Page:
“You don’t get an “A” on your paper, a bonus for a project, or the job you are seeking with a casual effort.”
When you see a posting for a job that interests you, it is important to apply soon, as employers won’t always wait for the advertised deadline to hire. Yet, too many people cobble together a cover letter, resume, and application package that aren’t well thought out, which actually ruins their chance at the position. Mature job seekers may make the mistake of assuming what used to get them a job, especially when there were more openings than applicants, still should work. Younger job seekers who are used to parents, teachers and mentors making things happen for them, may expect this caretaking will continue into the world of work. Both groups might believe they’re being discriminated against because of their age, when it’s only that they haven’t taken the time to present themselves well.
If you don’t list any education or training past a decades-old degree, certificate or diploma, you’re suggesting to a potential employer that you haven’t learned anything since. Most people continue to learn new skills through classes, workshops, conferences, company trainings and self-education. It’s important to recall the best you can what you’ve been learning and list that. You may also want to be proactive, if you’ve just started a job search, and get yourself some shiny new training or credentials as evidence that you will be bringing modern knowledge along with your years of experience. Conversely, whether you’re younger or older, believing in your ability to learn on the job isn’t enough. You must demonstrate you have the skills and credentials an employer requires. They already plan to train in those things they don’t expect you to have.
I vehemently disagree with professed job search experts who advise mature workers to leave out dates of credentials or employment on their resumes and applications, thinking their age is a barrier to employment. This actually backfires, because this kind of application is considered incomplete and is rarely considered. However, a new degree or diploma can replace an older credential, making one instantly look younger on paper, and a wise employer will value years of experience added to fresh training.
Resumes produced by computer programs or those that look no different from a job application will also work against you. A resume is the chance to make yourself stand out from the competition and show you have exactly what an employer is seeking. When someone comes to me, saying they “just” need a resume, or want a basic example to copy, I laugh in their face and tell them to go online or look elsewhere. I’m not in the business of encouraging a sloppy presentation that wastes everyone’s time. You don’t get an “A” on your paper, a bonus for a project, or the job you are seeking with a casual effort. You must take the time to do your research, address the issue, and make your best possible presentation – including at your interview, once your initial introduction draws interest.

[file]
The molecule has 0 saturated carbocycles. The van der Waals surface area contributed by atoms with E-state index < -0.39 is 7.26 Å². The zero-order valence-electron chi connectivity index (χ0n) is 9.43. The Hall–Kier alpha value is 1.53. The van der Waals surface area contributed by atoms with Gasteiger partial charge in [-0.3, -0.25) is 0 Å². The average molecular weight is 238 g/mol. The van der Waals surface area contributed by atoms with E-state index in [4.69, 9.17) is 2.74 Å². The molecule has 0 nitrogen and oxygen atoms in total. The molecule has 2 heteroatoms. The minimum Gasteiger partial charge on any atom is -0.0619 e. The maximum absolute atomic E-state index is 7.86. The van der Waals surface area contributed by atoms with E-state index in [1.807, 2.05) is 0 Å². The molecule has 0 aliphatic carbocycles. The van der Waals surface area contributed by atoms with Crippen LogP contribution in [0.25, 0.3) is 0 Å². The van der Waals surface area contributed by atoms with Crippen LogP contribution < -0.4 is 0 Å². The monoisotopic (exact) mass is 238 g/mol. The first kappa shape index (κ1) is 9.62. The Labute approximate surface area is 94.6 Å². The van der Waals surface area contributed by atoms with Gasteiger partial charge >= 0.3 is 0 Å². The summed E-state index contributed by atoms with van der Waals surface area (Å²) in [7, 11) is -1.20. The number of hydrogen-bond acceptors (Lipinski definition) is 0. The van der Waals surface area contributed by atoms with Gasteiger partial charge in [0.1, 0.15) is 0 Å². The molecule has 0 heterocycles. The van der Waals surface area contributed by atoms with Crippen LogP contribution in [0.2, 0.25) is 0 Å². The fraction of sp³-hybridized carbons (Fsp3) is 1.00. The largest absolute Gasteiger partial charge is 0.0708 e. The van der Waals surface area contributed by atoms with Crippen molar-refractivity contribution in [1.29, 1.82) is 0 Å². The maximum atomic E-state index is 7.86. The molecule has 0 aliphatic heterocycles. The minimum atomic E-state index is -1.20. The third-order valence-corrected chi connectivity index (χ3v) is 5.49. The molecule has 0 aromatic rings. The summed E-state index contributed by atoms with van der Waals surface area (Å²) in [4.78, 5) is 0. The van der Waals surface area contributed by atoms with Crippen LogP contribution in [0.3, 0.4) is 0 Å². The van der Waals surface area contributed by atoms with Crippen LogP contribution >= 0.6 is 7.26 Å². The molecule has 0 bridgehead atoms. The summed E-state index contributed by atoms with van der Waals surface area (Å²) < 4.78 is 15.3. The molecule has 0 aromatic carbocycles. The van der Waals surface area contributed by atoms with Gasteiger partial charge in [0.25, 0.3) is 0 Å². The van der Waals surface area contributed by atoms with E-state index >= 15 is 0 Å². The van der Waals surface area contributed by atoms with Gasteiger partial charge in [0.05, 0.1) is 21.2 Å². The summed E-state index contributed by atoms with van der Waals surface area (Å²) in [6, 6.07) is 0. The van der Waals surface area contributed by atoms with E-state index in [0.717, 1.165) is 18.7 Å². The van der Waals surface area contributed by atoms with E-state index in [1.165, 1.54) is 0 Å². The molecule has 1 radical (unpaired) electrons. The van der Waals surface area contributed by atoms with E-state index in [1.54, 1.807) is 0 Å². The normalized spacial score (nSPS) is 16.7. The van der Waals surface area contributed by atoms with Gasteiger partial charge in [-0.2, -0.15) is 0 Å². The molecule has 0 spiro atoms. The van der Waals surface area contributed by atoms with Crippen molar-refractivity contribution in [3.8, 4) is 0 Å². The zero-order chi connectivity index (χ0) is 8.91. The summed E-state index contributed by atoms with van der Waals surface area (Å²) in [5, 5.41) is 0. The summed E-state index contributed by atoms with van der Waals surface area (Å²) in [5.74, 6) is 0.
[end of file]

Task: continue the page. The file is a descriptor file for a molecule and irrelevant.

Putting together the best possible presentation doesn’t guarantee an interview or job offer in today’s employer’s market, where they have plenty of well qualified candidates to choose from. But, it is the only way to get that job. Each time we find and apply to a new opportunity, we can polish and refine our approach, seeking better ways to present and become better at discerning the best matchup between our interests, skills and abilities and the jobs that are out there. Once you’ve created a great resume and cover letter, and know exactly what to put on that online application, you will be ready to respond quickly to new postings with your best effort, which will greatly improve your chances against the competition.
Originally published at SantaFe.com on May 12, 2014